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Old 04-07-2006, 03:03 PM   #1
carlosinfl
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Staticly Assign IP


Where in Debian can I staticly set an IP? I did a search and the board and found /etc/network/interface and there I have this text file...

# This file describes the network interfaces available on your system
# and how to activate them. For more information, see interfaces(5).

# The loopback network interface
auto lo
iface lo inet loopback

# This is a list of hotpluggable network interfaces.
# They will be activated automatically by the hotplug subsystem.
mapping eth0
script grep
map eth0

# The primary network interface
allow-hotplug eth0
iface eth0 inet dhcp


I am not sure how to add my static IP, gateway and mask.
 
Old 04-07-2006, 03:19 PM   #2
manishsingh4u
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Try this in your /etc/network/interfaces. This must help
Code:
auto eth0
iface eth0 inet static
address 192.168.0.2
netmask 255.255.255.0
network 192.168.0.0
broadcast 192.168.0.255
gateway 192.168.0.1

Last edited by manishsingh4u; 04-07-2006 at 03:38 PM.
 
Old 04-07-2006, 04:57 PM   #3
carlosinfl
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Thanks makes sense however my info is as follows but I am not sure what my network and broadcast Ip would be...

Code:
auto eth0
iface eth0 inet static
address 10.1.1.204
netmask 255.255.0.0
network 10.1.0.0 < ------?
broadcast 10.1.255.255 <-----?
gateway 10.1.1.1
 
Old 04-07-2006, 08:02 PM   #4
Dead Parrot
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You can simply omit the network and broadcast lines. Most likely you won't need them.
 
Old 04-07-2006, 08:13 PM   #5
pljvaldez
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If you leave them, I believe yours should read
Quote:
Originally Posted by Carlwill
Code:
auto eth0
iface eth0 inet static
address 10.1.1.204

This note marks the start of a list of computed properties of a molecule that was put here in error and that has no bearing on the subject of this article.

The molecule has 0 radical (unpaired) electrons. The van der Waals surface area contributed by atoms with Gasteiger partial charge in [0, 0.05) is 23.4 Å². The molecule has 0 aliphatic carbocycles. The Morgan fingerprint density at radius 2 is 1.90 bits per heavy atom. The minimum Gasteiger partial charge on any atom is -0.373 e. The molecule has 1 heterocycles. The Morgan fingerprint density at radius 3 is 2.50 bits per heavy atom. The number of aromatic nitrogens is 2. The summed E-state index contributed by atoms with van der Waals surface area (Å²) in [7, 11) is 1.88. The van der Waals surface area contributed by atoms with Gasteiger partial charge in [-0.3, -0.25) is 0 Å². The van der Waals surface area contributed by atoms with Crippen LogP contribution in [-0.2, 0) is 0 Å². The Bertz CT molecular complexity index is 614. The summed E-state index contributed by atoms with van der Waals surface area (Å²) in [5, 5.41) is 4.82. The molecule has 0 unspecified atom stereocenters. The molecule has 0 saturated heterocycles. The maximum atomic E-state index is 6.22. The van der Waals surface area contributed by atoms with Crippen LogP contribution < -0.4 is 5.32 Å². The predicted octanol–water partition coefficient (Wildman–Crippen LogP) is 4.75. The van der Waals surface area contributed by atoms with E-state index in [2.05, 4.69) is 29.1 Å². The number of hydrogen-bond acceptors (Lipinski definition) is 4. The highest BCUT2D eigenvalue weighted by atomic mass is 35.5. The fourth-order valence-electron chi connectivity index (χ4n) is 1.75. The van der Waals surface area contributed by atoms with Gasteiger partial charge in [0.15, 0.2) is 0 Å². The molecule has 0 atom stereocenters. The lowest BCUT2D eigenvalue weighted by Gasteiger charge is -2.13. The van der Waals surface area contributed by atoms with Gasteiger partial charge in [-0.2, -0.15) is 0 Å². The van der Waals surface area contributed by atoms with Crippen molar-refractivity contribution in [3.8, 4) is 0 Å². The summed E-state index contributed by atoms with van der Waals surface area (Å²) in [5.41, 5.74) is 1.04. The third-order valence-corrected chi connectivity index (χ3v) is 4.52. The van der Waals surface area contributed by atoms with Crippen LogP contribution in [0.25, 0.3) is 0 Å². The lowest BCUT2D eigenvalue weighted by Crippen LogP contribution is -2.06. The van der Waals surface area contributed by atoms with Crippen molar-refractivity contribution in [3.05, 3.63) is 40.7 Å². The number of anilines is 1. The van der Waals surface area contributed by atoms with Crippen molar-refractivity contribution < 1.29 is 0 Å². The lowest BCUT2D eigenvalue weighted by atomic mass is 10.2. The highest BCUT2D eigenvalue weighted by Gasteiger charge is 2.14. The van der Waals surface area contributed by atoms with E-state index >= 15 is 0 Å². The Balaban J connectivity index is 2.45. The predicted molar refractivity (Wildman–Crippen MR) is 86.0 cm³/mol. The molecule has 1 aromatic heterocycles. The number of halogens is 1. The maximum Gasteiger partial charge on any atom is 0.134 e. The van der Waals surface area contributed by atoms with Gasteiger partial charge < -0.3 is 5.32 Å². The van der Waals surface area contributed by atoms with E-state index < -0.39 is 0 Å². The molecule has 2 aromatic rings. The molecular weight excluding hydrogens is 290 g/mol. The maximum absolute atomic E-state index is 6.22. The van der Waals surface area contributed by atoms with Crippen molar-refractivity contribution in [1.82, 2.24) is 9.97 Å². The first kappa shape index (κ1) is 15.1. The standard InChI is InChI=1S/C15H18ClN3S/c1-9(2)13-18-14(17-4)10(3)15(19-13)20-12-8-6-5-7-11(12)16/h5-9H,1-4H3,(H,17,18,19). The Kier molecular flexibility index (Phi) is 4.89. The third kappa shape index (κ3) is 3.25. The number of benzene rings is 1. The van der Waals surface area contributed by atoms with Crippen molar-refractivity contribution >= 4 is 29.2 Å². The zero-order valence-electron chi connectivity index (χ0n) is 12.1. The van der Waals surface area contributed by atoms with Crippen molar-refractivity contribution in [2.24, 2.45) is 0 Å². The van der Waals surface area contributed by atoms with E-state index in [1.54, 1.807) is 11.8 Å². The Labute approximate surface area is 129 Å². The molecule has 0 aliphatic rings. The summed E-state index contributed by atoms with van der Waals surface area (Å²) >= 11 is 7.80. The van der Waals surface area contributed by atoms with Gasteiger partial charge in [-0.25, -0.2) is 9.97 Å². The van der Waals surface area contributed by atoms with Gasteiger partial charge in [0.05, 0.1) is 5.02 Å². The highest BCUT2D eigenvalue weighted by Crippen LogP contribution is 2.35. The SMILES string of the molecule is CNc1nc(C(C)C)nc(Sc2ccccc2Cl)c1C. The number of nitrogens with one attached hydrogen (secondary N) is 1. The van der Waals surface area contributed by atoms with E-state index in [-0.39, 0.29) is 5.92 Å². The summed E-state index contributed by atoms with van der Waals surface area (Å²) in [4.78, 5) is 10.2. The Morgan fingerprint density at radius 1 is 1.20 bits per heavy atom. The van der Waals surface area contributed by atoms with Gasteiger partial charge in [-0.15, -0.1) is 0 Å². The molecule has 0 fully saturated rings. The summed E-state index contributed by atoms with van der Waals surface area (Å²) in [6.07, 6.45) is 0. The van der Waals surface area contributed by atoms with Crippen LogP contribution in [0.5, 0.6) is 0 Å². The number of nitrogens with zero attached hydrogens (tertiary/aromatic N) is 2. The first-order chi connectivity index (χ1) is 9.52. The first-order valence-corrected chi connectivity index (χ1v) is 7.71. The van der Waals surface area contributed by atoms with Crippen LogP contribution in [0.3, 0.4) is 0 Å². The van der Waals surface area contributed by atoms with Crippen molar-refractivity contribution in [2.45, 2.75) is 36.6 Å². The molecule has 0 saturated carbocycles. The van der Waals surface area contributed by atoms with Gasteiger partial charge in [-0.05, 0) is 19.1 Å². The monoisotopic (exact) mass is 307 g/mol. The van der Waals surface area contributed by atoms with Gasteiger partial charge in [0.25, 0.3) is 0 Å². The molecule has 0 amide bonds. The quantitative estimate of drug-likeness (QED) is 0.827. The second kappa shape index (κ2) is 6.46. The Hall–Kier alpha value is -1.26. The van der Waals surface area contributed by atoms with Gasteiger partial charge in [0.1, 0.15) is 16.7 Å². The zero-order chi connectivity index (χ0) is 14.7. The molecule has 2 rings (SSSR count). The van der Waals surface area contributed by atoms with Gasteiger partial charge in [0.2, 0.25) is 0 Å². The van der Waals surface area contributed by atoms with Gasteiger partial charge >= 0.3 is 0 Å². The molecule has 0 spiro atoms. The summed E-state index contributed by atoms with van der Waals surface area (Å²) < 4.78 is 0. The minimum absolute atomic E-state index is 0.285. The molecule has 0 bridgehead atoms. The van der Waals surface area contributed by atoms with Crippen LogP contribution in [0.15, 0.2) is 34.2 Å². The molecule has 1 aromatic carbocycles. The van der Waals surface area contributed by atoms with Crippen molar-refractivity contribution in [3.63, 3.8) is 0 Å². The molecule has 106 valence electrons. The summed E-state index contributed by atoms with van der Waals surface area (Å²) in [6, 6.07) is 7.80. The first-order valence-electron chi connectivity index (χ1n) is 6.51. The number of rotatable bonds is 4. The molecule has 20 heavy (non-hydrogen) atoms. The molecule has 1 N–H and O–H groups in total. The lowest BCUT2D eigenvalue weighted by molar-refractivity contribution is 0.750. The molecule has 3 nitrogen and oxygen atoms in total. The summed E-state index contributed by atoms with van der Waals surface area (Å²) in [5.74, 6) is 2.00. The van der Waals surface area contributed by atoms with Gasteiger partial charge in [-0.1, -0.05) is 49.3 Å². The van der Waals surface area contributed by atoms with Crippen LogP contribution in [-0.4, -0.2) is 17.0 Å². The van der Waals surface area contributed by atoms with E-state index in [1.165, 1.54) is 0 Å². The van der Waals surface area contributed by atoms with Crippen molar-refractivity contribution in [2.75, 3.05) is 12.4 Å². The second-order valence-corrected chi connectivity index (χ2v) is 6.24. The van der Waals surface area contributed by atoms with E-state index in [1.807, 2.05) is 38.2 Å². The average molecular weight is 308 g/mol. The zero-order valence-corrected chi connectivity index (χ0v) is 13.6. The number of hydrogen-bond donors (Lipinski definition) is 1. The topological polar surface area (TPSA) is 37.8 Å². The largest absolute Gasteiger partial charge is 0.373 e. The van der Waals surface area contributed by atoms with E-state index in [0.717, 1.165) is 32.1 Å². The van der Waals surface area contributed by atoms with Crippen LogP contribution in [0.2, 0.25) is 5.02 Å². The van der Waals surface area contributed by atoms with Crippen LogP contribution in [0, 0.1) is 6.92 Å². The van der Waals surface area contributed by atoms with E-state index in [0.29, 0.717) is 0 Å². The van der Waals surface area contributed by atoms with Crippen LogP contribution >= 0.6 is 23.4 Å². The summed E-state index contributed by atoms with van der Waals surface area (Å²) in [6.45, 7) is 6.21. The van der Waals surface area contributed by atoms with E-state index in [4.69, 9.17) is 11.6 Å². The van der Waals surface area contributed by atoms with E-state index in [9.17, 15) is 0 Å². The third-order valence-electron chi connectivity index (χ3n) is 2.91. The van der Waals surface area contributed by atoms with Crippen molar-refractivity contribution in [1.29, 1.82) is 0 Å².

netmask 255.255.0.0
network 10.1.1.0 < ------?
broadcast 10.1.1.255 <-----?
gateway 10.1.1.1
because they all need to be on the same subnet (10.1.1.xxx)
 
Old 04-07-2006, 08:25 PM   #6
rickh
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I don't really understand this issue, so maybe I'm way off base, but my router allows me to match the MAC address of any computer connected to it with whatever IP address I want that computer to have. Isn't that the same thing?

For that matter, I've noticed that without me doing anything, the router always assigns each PC the same IP whenever it connects even if I don't specify that it should.
 
Old 04-07-2006, 08:49 PM   #7
pljvaldez
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Sort of. What your router is allowing is called "static DHCP". You enter the MAC and assign an IP. But all the clients are still using DHCP (i.e. they're polling the router asking for an address).

Right now it might appear that all the machines are always getting the same address. But if you turned all the machines off until the lease expired (mine defaults to 24 hours) and then started the computers up in a different order, the machines would get different IP's because they're assigned by the router on a first come first serve basis (unless you're using static dhcp).

Now it's also possible to make the client static. That's what is happening here. This is useful if the router doesn't have static dhcp capability, but you always want you machine at the same IP (for example if you're forwarding ports to a server on your internal network and don't want the routing table messed up if you reboot and it gets assigned a different address). This is mostly a problem on large networks because if you have hundreds of machines, some of them being shut off at different times (like over a weekend) and then turned on in a different order, you could mess up your routing table if your server went down for the weekend also...
 
Old 04-08-2006, 05:56 AM   #8
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I am not sure that the network address and broadcast address is correct? Looking at the subnet mask of 255.255.0.0, it seems he would want a network of 10.1.0.0 and a broadcast of 10.1.0.255. He is using a class B subnet with a class A private address, that is where I got my calculations. Now I am by no way a TCP guru, so if I'm off base, please let me know because I am always trying to learn more, but this one seemed pretty straight forward.
I also think Dead Parrot is correct, I don't think they are even required in the interfaces file as those are normally used for routers. However, if they are in there, they need to be correct.

 
  


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